There's something quite contradictory about a man who's an icon of Hindustani classical music but has played with Van Morrison, endorses a fairly prole tea with the inane exclamation "Wah Taj!" and who's consistently been voted the sexiest man in India for over a decade.
But then Zakir Hussain is no ordinary classical musician. It is precisely this combination of prodigious talent, charisma and adventurousness that have made him the classical music equivalent of an international rock star. Hussain was in Kathmandu this week, where he played to a packed and appreciative Royal Nepal Academy.
He has been here before and played at the Academy with flautist Hariprasad Chaurasia in 1997, but what he enjoyed best was being in Nepal as a tourist, "incognito", seeing the sights and wandering around the streets, listening to the rhythms of everyday life. Faced with a crowd, Hussain will go on a bit about Nepal's mystical and religious resonance, the beauty of its mountains, Lumbini and Pashupatinath. But one on one, the man has a lot more to say.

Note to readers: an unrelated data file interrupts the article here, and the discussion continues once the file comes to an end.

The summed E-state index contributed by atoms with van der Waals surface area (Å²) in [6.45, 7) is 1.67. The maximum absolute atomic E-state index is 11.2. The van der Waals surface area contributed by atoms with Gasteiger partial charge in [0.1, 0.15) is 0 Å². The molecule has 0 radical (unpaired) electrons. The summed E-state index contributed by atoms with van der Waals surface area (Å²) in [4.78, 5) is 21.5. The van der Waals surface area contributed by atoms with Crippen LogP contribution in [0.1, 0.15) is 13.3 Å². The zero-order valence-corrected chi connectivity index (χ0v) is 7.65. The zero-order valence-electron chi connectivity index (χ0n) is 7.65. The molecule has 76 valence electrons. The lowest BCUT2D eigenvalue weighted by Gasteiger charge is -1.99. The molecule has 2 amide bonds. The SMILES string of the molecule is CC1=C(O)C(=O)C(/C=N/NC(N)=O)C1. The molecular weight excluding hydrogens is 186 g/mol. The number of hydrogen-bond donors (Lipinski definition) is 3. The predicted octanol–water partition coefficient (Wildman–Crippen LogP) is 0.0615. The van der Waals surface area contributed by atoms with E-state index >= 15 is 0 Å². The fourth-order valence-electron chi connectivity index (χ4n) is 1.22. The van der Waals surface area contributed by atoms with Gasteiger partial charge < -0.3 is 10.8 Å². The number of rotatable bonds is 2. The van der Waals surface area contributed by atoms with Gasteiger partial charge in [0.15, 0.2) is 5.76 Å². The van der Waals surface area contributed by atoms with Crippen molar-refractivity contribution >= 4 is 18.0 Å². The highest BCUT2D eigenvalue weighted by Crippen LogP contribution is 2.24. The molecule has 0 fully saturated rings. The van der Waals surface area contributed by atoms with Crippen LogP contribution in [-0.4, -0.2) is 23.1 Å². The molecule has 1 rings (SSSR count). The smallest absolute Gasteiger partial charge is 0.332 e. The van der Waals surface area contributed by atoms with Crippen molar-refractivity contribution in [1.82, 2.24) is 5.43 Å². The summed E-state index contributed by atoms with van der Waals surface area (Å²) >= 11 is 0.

But first, a hyper-standard bio: Hussain started playing tabla as a "wee lad"-a tot of two. When he was brought home from hospital, his father, instead of whispering the more traditional alphabet or other words of holy wisdom, filled the newborn's ears with the subversive beats of the tabla. The rest is a slice of music history. Hussain went on his first international tour at 12, played for Hindi films through his youth, all the while giving virtuoso Hindustani tabla performances. In his mid-20s, in 1975, he teamed up with British jazz guitarist John McLaughlin, famous for his association with the Mahavishnu Light Orchestra, and in another unusual move, with two practitioners of Carnatic music, violinist L Shankar, and percussionist Vikku Vinayakram. The result, Shakti, is a classic of collaboration between diverse musical styles. Hussain has since played with everyone, including the poppy Van Morrison, the mad prophet of free jazz, Pharaoh Sanders, and the new guru of electronic music, Talvin Singh.